Under current state law, private schools cannot accept new voucher students for one year after the school is graded a D or F for two straight years. If a school reaches a third year with low grades, it can’t accept new voucher students until it raises its grade to a C or higher for two consecutive years.

Rep. Bob Behning, R-Indianapolis, the bill’s author, said private schools should have the right to appeal those consequences to the state board.

Right now, he said, they “have no redress.”  But public schools, he said, can appeal to the state board.

Behning said the innovation schools and transformation zones in Indianapolis Public Schools were a “perfect example” for why schools need an appeal process because schools that otherwise would face state takeover or other sanctions can instead get a reprieve to start over with a new management approach.

In the case of troubled private schools receiving vouchers, Behning said, there should be an equal opportunity for the state board to allow them time to improve.

”There are tools already available for traditional public schools and for charters that are not available for vouchers,” he said.

But Democrats on the House Education Committee opposed both proposals, arguing they provided more leeway to private schools than traditional public schools have.

“Vouchers are supposed to be the answer, the cure-all, the panacea for what’s going on in traditional schools,” said Rep. Vernon Smith, D-Gary. “If you gave an amendment that said this would be possible for both of them, leveling the playing field, then I would support it.”

The second measure would allow the Indiana State Board of Education to consider a private school accredited and allow it to immediately begin receiving vouchers once it has entered into a contract to become a “freeway school” — a type of state accreditation that has few regulations and requirements compared to full accreditation.Typically, it might take a year or so to become officially accredited.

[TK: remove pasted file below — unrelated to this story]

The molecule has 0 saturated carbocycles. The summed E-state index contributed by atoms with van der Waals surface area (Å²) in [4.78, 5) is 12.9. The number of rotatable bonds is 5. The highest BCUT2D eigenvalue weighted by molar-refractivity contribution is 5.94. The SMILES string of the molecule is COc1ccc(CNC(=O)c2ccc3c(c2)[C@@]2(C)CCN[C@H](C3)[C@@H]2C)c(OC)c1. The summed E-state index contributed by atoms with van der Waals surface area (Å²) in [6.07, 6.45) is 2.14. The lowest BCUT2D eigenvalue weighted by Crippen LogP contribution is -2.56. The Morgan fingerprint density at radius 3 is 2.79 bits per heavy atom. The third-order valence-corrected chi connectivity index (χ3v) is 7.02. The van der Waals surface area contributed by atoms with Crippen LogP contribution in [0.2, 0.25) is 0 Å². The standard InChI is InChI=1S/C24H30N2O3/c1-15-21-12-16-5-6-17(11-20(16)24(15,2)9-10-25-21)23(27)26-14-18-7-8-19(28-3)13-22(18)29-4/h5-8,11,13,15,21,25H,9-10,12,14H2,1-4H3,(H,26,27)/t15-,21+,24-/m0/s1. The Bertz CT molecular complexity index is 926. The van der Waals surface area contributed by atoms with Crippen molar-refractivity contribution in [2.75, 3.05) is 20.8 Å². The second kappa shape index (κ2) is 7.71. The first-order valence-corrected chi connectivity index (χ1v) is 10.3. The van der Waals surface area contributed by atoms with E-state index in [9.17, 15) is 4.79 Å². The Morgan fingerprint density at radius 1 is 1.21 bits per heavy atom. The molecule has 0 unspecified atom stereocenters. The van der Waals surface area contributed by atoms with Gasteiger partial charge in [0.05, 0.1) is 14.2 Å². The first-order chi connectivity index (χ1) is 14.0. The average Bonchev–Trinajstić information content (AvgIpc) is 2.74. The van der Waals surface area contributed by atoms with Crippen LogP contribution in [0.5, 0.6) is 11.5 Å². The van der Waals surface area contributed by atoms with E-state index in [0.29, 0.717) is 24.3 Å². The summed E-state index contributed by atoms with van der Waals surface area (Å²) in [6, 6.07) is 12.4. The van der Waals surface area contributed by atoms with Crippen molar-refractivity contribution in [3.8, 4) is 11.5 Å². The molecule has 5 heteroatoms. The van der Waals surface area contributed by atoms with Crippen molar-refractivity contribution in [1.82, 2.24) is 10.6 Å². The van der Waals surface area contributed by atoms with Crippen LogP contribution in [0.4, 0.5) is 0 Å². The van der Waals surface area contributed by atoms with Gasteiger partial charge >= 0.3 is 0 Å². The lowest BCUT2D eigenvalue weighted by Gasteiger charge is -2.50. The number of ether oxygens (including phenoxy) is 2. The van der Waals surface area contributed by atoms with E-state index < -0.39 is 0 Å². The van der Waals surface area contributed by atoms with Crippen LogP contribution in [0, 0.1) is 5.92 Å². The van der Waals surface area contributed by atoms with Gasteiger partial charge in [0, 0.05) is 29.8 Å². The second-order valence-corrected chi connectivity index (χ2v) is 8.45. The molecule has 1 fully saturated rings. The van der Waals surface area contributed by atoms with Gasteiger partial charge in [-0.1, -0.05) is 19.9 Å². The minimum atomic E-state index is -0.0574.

Indiana’s voucher program is projected to grow over the next two years to more than 38,000 students, at an anticipated cost — according to a House budget draft — of about $160 million in 2019. Currently in Indiana, there are 316 private schools that can accept vouchers.

The voucher amendments passed along party lines last week, and the entire bill passed out of committee today, 8-4. It next heads to the full House for a vote, likely later this week.

Betsy DeVos

‘Receive mode’? The D.C. school DeVos visited responded to her criticism with a withering tweetstorm

PHOTO: U.S. Department of Education
U.S. Education Secretary Betsy DeVos at Howard University.

Washington D.C.’s Jefferson Middle School Academy is standing up for its teachers after U.S. Education Secretary Betsy DeVos said they are “waiting to be told what they have to do.”

DeVos made the comments in one of her first interviews since being confirmed last week. She said teachers at the school — the first one she visited on the job — were “sincere” but seemed to be in “receive mode,” which she said “is not going to bring success to an individual child.”

The school took to Twitter late Friday to make its case. In 11 messages, the school described several teachers who creating new programs and tailoring their teaching to meet students’ considerable needs.

“JA teachers are not in a ‘receive mode,'” read the final message. “Unless you mean we ‘receive’ students at a 2nd grade level and move them to an 8th grade level.”

The former and current D.C. schools chiefs have also weighed in. Chancellor Antwan Wilson, who accompanied DeVos on her school visit, issued a statement praising the teaching at Jefferson Academy. And his predecessor, Kaya Henderson, tweeted her withering take on DeVos’s comments:

Here’s the full tweetstorm from Jefferson Academy, which D.C. Public Schools considered a “rising school” because of its good -but-not-great test scores.